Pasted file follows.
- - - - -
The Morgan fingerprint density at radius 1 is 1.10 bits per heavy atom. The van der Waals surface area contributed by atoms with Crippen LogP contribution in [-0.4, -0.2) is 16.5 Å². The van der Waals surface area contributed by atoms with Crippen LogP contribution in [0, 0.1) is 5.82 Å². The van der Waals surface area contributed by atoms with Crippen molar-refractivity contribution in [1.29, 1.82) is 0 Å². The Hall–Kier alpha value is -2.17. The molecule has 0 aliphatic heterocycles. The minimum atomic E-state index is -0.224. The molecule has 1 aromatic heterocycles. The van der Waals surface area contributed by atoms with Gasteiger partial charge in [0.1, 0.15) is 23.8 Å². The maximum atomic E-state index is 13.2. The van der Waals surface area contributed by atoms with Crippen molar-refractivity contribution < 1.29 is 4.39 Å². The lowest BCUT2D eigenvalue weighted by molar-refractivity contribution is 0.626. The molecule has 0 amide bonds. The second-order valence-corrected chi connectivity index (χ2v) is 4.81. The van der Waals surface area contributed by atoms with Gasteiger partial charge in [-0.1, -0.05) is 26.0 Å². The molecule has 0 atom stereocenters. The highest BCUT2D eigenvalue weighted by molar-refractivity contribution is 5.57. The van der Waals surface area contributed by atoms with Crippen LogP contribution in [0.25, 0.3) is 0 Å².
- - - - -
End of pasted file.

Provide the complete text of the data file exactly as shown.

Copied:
The Morgan fingerprint density at radius 1 is 1.10 bits per heavy atom. The van der Waals surface area contributed by atoms with Crippen LogP contribution in [-0.4, -0.2) is 16.5 Å². The van der Waals surface area contributed by atoms with Crippen LogP contribution in [0, 0.1) is 5.82 Å². The van der Waals surface area contributed by atoms with Crippen molar-refractivity contribution in [1.29, 1.82) is 0 Å². The Hall–Kier alpha value is -2.17. The molecule has 0 aliphatic heterocycles. The minimum atomic E-state index is -0.224. The molecule has 1 aromatic heterocycles. The van der Waals surface area contributed by atoms with Gasteiger partial charge in [0.1, 0.15) is 23.8 Å². The maximum atomic E-state index is 13.2. The van der Waals surface area contributed by atoms with Crippen molar-refractivity contribution < 1.29 is 4.39 Å². The lowest BCUT2D eigenvalue weighted by molar-refractivity contribution is 0.626. The molecule has 0 amide bonds. The second-order valence-corrected chi connectivity index (χ2v) is 4.81. The van der Waals surface area contributed by atoms with Gasteiger partial charge in [-0.1, -0.05) is 26.0 Å². The molecule has 0 atom stereocenters. The highest BCUT2D eigenvalue weighted by molar-refractivity contribution is 5.57. The van der Waals surface area contributed by atoms with Crippen LogP contribution in [0.25, 0.3) is 0 Å².